The XB-28 (North American model NA-63) was originally conceived as a high altitude version of the B-25 medium bomber. The resulting design, while maintaining the same overall configuration of the Mitchell (with the exception of a single vertical tail instead of B-25's twin tail), was visually more reminiscent of the B-26 Marauder. Other differences in the XB-28 design included a pressurized fuselage and three remote-controlled twin .50 caliber gun turrets (upper, lower, and tail). Two prototypes were ordered in February 1940, with the first flight taking place on April 26, 1942. After testing of the two prototypes, the project was canceled with no further examples being built. The reason for this, according to the USAF archives, was that "although the XB-28 was a successful design, the aircraft never went into production. One reason for this was high altitude bombing was too susceptible to errors caused by wind, cloud cover, etc. especially in the Pacific Theater of Operations. Another was the increasing effectiveness of medium bombers at low and medium levels along with improved tactics. Finally, the performance gains were not considered great enough to interrupt production of proven combat models." The second prototype XB-28 was built as a high altitude photo reconnaissance aircraft, and was designated XB-28A, but like the first XB-28 prototype it was the only one of its kind.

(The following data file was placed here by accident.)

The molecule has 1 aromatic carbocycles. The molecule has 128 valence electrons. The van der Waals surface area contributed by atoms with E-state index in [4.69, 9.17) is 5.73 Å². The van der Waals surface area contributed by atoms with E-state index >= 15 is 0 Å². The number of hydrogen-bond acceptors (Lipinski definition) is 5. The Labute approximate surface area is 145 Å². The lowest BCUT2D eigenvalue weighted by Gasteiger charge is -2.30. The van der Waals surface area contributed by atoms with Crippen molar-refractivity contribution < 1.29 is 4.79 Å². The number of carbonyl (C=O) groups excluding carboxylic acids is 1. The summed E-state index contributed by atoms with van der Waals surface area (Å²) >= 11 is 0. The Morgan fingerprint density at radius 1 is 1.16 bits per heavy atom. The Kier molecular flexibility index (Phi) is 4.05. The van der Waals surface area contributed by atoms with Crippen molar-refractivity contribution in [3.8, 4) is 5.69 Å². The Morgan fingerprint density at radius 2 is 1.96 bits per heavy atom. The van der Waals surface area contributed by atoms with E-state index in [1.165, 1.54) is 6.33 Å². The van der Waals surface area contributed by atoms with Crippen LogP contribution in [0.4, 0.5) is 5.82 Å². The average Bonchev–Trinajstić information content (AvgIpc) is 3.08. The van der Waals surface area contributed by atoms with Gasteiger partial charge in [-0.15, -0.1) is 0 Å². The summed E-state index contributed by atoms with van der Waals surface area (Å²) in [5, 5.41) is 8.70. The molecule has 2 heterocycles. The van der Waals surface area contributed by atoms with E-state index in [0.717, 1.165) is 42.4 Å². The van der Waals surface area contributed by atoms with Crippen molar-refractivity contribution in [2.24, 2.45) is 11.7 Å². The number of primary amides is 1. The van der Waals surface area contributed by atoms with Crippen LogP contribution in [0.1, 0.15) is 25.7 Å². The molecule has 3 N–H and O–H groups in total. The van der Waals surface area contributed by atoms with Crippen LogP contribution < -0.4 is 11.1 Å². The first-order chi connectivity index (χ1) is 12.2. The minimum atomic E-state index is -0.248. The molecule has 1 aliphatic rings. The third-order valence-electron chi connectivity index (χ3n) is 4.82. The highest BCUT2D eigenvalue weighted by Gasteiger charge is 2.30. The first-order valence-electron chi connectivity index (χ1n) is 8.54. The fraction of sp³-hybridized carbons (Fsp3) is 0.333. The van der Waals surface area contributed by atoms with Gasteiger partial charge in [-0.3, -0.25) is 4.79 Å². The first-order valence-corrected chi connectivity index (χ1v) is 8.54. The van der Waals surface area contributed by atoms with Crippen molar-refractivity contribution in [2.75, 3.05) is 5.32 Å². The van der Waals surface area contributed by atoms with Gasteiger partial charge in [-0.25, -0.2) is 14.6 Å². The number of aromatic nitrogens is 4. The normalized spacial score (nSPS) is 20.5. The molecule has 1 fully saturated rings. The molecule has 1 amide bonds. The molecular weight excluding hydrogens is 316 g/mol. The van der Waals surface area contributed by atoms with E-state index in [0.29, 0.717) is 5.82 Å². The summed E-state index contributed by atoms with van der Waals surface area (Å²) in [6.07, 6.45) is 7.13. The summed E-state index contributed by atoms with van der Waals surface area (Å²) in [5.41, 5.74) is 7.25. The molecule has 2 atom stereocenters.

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(updated February 2009)
North American XB-28 Dragon
Type: high-altitude medium bomber Crew: 5 Armament: six .50 cal machine guns up to 4,000 lbs. of bombs Specifications: Length: 56' 5" Height: 14' 0" Wingspan: 72' 7" Gross Weight: 35740 lb Propulsion: No. of Engines: 2 Powerplant: Pratt & Whitney R-2800 "Double Wasp" radial Horsepower: 2000 each Performance: Range: 2040 miles Cruise Speed: 255 mph Max Speed: 372 mph Ceiling: 33500 ft
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